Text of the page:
It forms hard white rhombic prisms (with 1H 2 0), which become anhydrous at 400 and melt with decomposition at 205°.
The raw materials used in the manufacture are: (I) iron-free kaolin, or some other kind of pure clay, which should contain its silica and alumina as nearly as possible in the proportion of 2SiO 2: Al203 demanded by the formula assigned to ideal kaolin (a deficit of silica, however, it appears can be made up for by addition of the calculated weight of finely divided silica); (2) anhydrous sulphate of soda; (3) anhydrous carbonate of soda; (4) sulphur (in the state of powder); and (5) powdered charcoal or relatively ash-free coal, or colophony in lumps.
However, in 1833, Berzelius reverted to his earlier opinion that oxygenated radicals were incompatible with his electrochemical theory; he regarded benzoyl as an oxide of the radical C 14 H 1Q, which he named " picramyl " (from 7rucp6s, bitter, and &uvyalk, almond), the peroxide being anhydrous benzoic acid; and he dismissed the views of Gay Lussac and Dumas that ethylene was the radical of ether, alcohol and ethyl chloride, setting up in their place the idea that ether was a suboxide of ethyl, (C2H5)20, which was analogous to K 2 0, while alcohol was an oxide of a radical C 2 H 6; thus annihilating any relation between these two compounds.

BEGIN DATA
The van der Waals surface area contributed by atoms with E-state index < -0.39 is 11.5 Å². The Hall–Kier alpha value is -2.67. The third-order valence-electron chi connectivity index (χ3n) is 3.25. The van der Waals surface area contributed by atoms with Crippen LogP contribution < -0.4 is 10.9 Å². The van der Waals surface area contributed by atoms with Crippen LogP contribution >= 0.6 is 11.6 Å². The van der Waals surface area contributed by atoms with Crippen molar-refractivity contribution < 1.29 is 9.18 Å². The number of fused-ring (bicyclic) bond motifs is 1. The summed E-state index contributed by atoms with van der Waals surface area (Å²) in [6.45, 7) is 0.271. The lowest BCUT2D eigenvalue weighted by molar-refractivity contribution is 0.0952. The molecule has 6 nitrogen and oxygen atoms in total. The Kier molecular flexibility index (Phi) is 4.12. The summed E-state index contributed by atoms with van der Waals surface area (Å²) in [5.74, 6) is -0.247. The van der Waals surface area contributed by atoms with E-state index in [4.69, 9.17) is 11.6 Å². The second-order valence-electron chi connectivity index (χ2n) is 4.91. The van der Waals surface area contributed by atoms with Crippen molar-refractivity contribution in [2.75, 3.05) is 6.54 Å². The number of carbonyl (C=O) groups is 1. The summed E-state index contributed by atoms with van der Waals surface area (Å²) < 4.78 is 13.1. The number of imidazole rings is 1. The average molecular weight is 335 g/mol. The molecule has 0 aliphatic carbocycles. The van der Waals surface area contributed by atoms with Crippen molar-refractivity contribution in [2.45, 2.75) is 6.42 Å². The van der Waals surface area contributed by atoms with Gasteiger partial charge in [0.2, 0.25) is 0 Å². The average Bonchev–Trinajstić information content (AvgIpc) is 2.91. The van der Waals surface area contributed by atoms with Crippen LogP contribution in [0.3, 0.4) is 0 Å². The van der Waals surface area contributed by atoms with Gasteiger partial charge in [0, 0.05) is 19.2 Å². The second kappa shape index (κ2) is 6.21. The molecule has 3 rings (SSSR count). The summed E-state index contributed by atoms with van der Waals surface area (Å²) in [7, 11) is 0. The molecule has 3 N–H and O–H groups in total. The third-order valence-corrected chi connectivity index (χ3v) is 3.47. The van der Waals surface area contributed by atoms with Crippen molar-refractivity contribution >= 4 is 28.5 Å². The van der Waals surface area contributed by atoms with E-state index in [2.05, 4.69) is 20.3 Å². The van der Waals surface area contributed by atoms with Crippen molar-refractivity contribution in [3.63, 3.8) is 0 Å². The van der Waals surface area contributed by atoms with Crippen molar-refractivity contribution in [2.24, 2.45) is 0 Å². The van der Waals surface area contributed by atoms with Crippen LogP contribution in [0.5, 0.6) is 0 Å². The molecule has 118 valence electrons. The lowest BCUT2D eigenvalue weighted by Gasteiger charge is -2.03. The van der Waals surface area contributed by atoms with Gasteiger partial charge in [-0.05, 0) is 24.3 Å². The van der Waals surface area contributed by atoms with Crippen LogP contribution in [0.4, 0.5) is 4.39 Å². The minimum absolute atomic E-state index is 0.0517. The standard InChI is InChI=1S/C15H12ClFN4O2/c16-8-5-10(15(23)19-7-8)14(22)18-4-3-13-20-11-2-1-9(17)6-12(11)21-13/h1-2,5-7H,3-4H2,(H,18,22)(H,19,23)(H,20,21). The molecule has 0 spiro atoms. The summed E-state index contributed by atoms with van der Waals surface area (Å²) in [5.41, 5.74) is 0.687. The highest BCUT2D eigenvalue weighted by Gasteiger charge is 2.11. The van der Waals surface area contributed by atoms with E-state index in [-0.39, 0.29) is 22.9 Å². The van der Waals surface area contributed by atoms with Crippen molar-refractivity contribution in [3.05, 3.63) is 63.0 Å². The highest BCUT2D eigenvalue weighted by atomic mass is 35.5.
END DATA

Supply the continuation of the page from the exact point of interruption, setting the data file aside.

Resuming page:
Thus its non-liability to freeze (when not absolutely anhydrous, which it practically never is when freely exposed to the air) and its nonvolatility at ordinary temperatures, combined with its power of always keeping fluid and not drying up and hardening, render it valuable as a lubricating agent for clockwork, watches, &c., as a substitute for water in wet gas-meters, and as an ingredient in cataplasms, plasters, modelling clay, pasty colouring matters, dyeing materials, moist colours for artists, and numerous other analogous substances which are required to be kept in a permanently soft condition.
Chromic chloride, CrC1 31 is obtained in the anhydrous form by igniting a mixture of the sesquioxide and carbon in a current of dry chlorine; it forms violet laminae almost insoluble in water, but dissolves rapidly in presence of a trace of chromous chloride; this action has been regarded as a catalytic action, it being assumed that the insoluble chromic chloride is first reduced by the chromous chloride to the chromous condition and the original chromous chloride converted into soluble chromic chloride, the newly formed chromous chloride then reacting with the insoluble chromic chloride.